Parameter in a block is not local?

I thought a iterator with a block is like an nameless function call…
so if it is a function call, the parameter is local.
but for the following, the output is surprising:

a = 1
p a

1.upto(10) {|a| p a}

p a


E:>ruby test_iterator.rb
1
1
2
3
4
5
6
7
8
9
10
10

a is changed!

but is it true that the “a” is not global to begin with…
but then, isn’t the “a” inside the block more local than the “a”
outside?

like in Pascal, i think there can be nested functions and therefore,
there will be local and then “local that is more local” than the outer
local.

SpringFlowers AutumnMoon wrote:

I thought a iterator with a block is like an nameless function call…
so if it is a function call, the parameter is local.
but for the following, the output is surprising:

Reread pickaxe2, p.51, second paragraph.

SpringFlowers AutumnMoon wrote:

I thought a iterator with a block is like an nameless function call…
so if it is a function call, the parameter is local.
but for the following, the output is surprising:

Also, I think I recall reading a post by Matz somewhere where he
shouldered the blame for that “feature” and said it was a design
mistake.

Hi –

On Sun, 14 Oct 2007, SpringFlowers AutumnMoon wrote:

7
8
9
10
10

a is changed!

but is it true that the “a” is not global to begin with…
but then, isn’t the “a” inside the block more local than the “a”
outside?

a is local, not global. The semantics of block parameters is
assignment semantics:

|a|

basically means “a = …”, in the same scope as the scope in which the
block is created. Blocks are different in that respect from methods,
and the || notation (instead of (), as in methods) is a good reminder
that they’re not the same. (Not that || specifically implies
assignment semantics, but it’s a reminder that there’s a difference.)

David

On Oct 14, 2007, at 8:42 AM, SpringFlowers AutumnMoon wrote:

I thought a iterator with a block is like an nameless function call…
so if it is a function call, the parameter is local.
but for the following, the output is surprising:

a = 1
p a

1.upto(10) {|a| p a}

p a

one way to think about it (not entirely correct) is this

  • if the parameter exists already it is reused
  • if not a block local var is created

this

1.upto(10){|a| p a}

p a

will throw an error - as you probably know. it’s a fine line between
having function call semantics and closure ones. we all want this to
work

message = ‘hello world’
42.times{ p message }

of course. so it’s rather tricky. you can search the archives but i
think the new rule is that introducing a var like so

method{ |some_var| …

will introduce a block local var (as you are expecting above), while
this

method{ p some_var

will not. i could be confused on this though, it really gets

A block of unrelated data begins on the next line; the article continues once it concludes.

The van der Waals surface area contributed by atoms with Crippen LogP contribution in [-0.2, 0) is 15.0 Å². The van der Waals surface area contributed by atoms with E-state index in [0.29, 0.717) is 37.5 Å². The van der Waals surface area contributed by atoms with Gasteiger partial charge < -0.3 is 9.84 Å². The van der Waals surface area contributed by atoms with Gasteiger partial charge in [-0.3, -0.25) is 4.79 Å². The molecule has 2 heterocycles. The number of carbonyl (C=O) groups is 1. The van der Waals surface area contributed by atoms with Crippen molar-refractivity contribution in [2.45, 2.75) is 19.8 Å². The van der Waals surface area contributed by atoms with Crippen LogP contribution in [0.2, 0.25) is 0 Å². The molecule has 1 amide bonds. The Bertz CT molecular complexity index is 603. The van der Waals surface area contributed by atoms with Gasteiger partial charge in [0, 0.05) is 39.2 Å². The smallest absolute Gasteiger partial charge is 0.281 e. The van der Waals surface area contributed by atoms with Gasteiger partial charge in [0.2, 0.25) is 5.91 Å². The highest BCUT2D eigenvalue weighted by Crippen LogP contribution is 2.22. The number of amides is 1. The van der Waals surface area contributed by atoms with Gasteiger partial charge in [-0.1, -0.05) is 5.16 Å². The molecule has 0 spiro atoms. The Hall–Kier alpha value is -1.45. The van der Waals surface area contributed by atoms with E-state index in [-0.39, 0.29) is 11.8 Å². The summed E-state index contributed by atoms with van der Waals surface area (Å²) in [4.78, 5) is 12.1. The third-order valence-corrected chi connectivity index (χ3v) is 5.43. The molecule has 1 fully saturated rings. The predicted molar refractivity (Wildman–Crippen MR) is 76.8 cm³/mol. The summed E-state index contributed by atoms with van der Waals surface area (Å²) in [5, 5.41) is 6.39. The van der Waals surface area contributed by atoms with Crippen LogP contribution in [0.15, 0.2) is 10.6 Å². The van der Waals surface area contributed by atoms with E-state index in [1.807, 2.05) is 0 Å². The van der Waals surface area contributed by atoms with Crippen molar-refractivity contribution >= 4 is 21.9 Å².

confusing to not violate POLS (referring to mine here) in all cases

http://eigenclass.org/hiki.rb?Changes+in+Ruby+1.9#l7
http://www.davidflanagan.com/blog/2007_08.html#000137

and, of course, search the archives - matz has spelled out the
changes several times.

kind regards.

a @ http://codeforpeople.com/

On Mon, 15 Oct 2007, David A. Black wrote:

a is local, not global. The semantics of block parameters is
assignment semantics:

|a|

basically means “a = …”, in the same scope as the scope in which the
block is created.

I should amend that by noting that it’s a “one-way valve”: if the
variable exists before the block is created, the scope is flat,
whereas if the variable doesn’t exist yet, it also doesn’t exist when
the block exits.

In other words, the local scope enters the block, from the left, so to
speak, bringing all its bindings with it; and it exits from the right
with only those bindings, which may or may not have been altered
during their time in the block.

David

On 10/14/07, SpringFlowers AutumnMoon [email protected] wrote:

7

like in Pascal, i think there can be nested functions and therefore,
there will be local and then “local that is more local” than the outer
local.

Posted via http://www.ruby-forum.com/.

This seems to me along the same lines as

a = 1
if true
a = 10
end
p a # => 10

Which certainly is not surprising or unwelcome.

Pat

SpringFlowers AutumnMoon wrote:

a = 1
p a

1.upto(10) {|a| p a}

p a


E:>ruby test_iterator.rb
1
1
2
3
4
5
6
7
8
9
10
10

a is changed!

!Remark only!

There will be a change for soon upcoming Ruby 1.9.1:

irb(main):001:0> a = 1
=> 1
irb(main):002:0> p a
1
=> nil
irb(main):003:0> 1.upto(10) {|a| p a}
1
2
3
4
5
6
7
8
9
10
=> 1
irb(main):004:0> p a
1
=> nil

Wolfgang Nádasi-Donner

On 10/14/07, SpringFlowers AutumnMoon [email protected] wrote:

I thought a iterator with a block is like an nameless function call…

Similar, but not the same. Blocks are closures, so for example:

a = 1
1.times {p a}

will print 1 since a in the block refers to a in the outer scope.


8
9
10
10

a is changed!

but is it true that the “a” is not global to begin with…
but then, isn’t the “a” inside the block more local than the “a”
outside?

In Ruby 1.8 a block argument acts like a local in the containing scope.

This is changing in 1.9

http://eigenclass.org/hiki/Changes+in+Ruby+1.9#l8


Rick DeNatale

My blog on Ruby
http://talklikeaduck.denhaven2.com/

Pat M. wrote:

This seems to me along the same lines as

a = 1
if true
a = 10
end
p a # => 10